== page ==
Wine of the Week – a fabulous Pinot Noir

Résonance Vineyard – photo courtesy of the winery.

Well it has finally happened. I have become so old that I beginning to become obsessed by Pinot Noir. I have noticed that this happens to many of us who love wine, but never expected me to go the same way.

I have always liked Pinot Noir, but it took a long time for me to become utterly beguiled by this amazing grape. At its best Pinot Noir is enchanting and confusing, soothing and puzzling all at the same time. That, for me, is what makes it so potentially exciting – that inbuilt tension. Those characters that seem to contradict each other.

I have tasted a huge array of Pinot Noirs this year and many of them have been utterly delicious but one has stood out for me because of its sheer class and broad appeal.

That wine comes from Oregon in the United States and I like it so much it is my Wine of the Week and a recommendation to have with Christmas Dinner.

A map of Oregon showing all the wine regions and AVAs and an inset map showing where Oregon is. The Willamette Valley is in the north east of the state around Portland and Salem. Yamhill-Carlton AVA and Dundee Hills AVA are sub regions of the Willamette Valley AVA.

2015 Résonance Pinot Noir
Willamette Valley
Louis Jadot Estates
Dundee
Oregon
USA

Forty odd years ago it was widely believed that Pinot Noir could only produce good wine, let alone great wine, in Burgundy. Almost everywhere else was considered to be too hot and this was borne out by the early, clumsy, overripe and jammy examples from California. Well everyone likes a challenge and I have yet to meet a winemaker yet who doesn’t secretly want to produce a great Pinot Noir, so the search was on for somewhere outside Burgundy and Europe that could produce world class examples of this captivating variety.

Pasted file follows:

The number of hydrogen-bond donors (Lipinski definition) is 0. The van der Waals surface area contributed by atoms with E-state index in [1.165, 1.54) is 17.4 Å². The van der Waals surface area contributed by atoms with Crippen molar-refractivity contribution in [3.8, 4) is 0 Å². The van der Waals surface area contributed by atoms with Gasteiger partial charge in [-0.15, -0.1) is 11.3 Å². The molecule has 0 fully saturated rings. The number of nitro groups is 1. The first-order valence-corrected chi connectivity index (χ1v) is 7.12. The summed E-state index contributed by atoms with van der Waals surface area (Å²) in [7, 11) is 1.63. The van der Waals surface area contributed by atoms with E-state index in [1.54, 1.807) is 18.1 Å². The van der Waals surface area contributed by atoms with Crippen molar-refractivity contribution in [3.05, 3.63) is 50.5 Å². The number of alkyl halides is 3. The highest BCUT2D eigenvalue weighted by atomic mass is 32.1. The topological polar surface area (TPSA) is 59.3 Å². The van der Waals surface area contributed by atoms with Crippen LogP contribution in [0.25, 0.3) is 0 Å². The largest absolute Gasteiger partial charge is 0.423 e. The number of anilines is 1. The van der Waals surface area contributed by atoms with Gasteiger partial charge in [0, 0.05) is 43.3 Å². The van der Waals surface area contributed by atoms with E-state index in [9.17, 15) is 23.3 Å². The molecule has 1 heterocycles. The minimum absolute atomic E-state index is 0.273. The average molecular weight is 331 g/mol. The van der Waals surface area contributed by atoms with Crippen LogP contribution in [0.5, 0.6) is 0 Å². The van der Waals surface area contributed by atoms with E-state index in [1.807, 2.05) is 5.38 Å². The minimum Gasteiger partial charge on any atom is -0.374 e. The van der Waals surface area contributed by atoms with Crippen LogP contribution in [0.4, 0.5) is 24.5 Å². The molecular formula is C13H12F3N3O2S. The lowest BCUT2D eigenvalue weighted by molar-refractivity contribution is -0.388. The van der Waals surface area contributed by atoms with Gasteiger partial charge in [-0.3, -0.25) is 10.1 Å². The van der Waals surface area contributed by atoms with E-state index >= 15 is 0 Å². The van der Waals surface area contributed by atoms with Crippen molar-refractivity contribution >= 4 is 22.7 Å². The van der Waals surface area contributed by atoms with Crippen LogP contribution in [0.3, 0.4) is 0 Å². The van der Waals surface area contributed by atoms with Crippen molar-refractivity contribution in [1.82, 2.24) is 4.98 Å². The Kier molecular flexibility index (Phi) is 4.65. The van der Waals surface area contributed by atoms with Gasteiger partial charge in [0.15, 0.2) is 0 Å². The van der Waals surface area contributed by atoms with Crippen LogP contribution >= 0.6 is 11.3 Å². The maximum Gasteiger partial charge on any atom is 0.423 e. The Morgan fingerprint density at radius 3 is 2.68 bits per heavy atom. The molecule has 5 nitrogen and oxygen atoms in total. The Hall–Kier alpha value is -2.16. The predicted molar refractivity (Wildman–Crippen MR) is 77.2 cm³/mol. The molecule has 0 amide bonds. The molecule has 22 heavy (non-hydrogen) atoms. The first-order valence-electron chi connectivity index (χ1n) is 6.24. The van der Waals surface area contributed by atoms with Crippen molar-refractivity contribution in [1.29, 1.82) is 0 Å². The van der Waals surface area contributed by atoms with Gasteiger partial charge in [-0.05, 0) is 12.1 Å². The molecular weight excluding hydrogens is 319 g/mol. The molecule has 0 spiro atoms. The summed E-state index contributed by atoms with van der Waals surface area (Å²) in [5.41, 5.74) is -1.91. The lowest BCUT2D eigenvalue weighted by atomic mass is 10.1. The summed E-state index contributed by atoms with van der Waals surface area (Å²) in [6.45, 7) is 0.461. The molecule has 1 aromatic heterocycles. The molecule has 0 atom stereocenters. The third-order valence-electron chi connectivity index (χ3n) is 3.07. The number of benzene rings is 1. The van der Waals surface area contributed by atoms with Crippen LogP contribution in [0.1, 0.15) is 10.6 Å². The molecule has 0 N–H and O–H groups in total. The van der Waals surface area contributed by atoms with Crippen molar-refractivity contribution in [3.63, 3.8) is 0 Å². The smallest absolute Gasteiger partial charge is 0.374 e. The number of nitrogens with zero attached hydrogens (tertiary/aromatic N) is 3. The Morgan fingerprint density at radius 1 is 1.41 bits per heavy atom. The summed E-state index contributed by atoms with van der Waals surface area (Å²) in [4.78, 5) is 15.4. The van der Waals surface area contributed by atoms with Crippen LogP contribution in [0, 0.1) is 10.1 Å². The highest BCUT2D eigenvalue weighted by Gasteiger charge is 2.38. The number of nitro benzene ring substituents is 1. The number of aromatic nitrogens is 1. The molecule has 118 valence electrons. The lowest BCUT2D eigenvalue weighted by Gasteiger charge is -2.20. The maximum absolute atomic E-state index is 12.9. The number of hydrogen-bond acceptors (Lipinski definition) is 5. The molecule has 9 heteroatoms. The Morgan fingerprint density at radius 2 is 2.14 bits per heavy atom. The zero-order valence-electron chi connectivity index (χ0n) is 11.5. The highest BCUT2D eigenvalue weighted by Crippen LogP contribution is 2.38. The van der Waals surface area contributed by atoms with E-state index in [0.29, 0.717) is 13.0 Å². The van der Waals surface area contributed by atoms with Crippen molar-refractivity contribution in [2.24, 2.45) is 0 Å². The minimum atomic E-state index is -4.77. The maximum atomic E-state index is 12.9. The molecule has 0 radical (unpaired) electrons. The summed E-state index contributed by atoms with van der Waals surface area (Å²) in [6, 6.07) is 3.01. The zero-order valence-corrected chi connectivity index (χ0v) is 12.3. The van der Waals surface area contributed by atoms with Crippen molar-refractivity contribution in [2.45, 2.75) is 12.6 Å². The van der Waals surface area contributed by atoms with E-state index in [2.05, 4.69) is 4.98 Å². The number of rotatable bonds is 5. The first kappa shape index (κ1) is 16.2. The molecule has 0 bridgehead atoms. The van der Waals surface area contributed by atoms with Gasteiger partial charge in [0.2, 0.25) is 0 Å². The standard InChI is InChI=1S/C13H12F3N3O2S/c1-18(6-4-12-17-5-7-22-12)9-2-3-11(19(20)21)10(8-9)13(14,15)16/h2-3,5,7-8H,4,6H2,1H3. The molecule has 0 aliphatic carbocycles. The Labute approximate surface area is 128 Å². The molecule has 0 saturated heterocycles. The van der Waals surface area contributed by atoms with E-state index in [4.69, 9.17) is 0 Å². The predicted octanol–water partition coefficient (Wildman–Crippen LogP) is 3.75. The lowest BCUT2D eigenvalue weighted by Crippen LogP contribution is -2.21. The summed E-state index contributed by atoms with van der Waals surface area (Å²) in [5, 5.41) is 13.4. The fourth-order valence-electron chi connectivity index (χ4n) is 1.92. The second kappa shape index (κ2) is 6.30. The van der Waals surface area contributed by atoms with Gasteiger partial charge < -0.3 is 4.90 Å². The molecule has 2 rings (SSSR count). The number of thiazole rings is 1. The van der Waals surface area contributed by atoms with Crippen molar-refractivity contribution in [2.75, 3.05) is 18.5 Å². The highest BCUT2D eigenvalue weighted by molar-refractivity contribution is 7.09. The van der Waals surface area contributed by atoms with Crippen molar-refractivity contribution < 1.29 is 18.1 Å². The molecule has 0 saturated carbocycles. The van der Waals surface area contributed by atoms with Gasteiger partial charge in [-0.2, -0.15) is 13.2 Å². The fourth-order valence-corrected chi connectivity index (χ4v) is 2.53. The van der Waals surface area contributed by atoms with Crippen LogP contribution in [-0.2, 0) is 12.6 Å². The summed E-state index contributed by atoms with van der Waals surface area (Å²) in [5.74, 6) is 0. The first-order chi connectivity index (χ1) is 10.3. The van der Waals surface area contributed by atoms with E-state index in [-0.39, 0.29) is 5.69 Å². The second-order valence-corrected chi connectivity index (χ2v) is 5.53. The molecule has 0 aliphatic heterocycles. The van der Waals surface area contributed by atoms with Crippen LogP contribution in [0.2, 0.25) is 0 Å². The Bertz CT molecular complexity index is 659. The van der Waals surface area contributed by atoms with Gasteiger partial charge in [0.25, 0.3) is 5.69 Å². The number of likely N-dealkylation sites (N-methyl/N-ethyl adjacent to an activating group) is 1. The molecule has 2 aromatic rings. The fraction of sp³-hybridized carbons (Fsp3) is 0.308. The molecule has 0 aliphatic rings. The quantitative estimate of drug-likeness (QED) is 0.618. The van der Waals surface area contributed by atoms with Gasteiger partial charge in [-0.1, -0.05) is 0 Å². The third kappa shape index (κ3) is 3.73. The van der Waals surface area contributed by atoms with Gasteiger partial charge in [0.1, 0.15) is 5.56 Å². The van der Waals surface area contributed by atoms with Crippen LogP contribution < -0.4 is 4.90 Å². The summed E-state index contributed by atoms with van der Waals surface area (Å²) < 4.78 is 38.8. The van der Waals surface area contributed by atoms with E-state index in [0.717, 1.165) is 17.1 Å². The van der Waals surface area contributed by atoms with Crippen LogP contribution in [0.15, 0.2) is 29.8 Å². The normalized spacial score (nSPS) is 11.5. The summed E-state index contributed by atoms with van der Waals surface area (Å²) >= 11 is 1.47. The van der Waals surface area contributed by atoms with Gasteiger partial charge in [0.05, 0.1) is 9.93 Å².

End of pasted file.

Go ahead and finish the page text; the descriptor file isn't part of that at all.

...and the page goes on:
In the early to mid 1960s a group of winemakers who had experience of making Pinot in California, trekked north to Oregon and they liked what they saw. Over the next couple of decades more and more growers joined them and slowly they put Oregon wines on the map – especially Pinot Noir. The culmination of this was the 1979 Gault-Millau French Wine Olympiades – a sort of Judgement of Paris for Pinot – which saw Eyrie Vineyards‘ 1975 South Block Pinot Noir placed in the top 10 Pinots.

As you might imagine this caused consternation in Burgundy and Robert Drouhin arranged for a rematch. The winner was Joseph Drouhin’s 1959 Chambolle-Musigny Grand Cru but the Eyrie came in a very close second. As a consequence Maison Joseph Drouhin built their own Oregon winery, Domaine Drouhin, in 1988. Oregon had arrived.

Résonance Vineyard – photo courtesy of the winery.